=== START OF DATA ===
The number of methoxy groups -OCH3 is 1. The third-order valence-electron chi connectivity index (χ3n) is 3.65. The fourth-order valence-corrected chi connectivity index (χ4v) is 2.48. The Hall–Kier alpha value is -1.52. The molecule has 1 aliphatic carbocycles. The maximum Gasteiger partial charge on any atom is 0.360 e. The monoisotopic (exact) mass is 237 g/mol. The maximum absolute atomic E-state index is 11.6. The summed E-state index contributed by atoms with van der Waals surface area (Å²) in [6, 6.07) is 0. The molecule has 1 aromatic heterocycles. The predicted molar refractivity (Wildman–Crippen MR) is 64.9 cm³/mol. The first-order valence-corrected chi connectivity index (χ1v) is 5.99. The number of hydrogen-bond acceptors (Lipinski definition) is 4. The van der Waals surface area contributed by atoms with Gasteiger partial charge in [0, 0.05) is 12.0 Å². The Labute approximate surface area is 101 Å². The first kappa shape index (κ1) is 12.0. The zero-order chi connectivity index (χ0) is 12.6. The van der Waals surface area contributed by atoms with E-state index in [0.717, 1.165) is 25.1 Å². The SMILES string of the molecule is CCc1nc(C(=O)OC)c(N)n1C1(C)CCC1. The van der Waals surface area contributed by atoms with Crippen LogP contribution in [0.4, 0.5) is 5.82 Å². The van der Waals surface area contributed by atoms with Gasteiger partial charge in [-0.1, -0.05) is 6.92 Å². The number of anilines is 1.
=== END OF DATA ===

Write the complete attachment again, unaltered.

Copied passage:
The number of methoxy groups -OCH3 is 1. The third-order valence-electron chi connectivity index (χ3n) is 3.65. The fourth-order valence-corrected chi connectivity index (χ4v) is 2.48. The Hall–Kier alpha value is -1.52. The molecule has 1 aliphatic carbocycles. The maximum Gasteiger partial charge on any atom is 0.360 e. The monoisotopic (exact) mass is 237 g/mol. The maximum absolute atomic E-state index is 11.6. The summed E-state index contributed by atoms with van der Waals surface area (Å²) in [6, 6.07) is 0. The molecule has 1 aromatic heterocycles. The predicted molar refractivity (Wildman–Crippen MR) is 64.9 cm³/mol. The first-order valence-corrected chi connectivity index (χ1v) is 5.99. The number of hydrogen-bond acceptors (Lipinski definition) is 4. The van der Waals surface area contributed by atoms with Gasteiger partial charge in [0, 0.05) is 12.0 Å². The Labute approximate surface area is 101 Å². The first kappa shape index (κ1) is 12.0. The zero-order chi connectivity index (χ0) is 12.6. The van der Waals surface area contributed by atoms with E-state index in [0.717, 1.165) is 25.1 Å². The SMILES string of the molecule is CCc1nc(C(=O)OC)c(N)n1C1(C)CCC1. The van der Waals surface area contributed by atoms with Crippen LogP contribution in [0.4, 0.5) is 5.82 Å². The van der Waals surface area contributed by atoms with Gasteiger partial charge in [-0.1, -0.05) is 6.92 Å². The number of anilines is 1.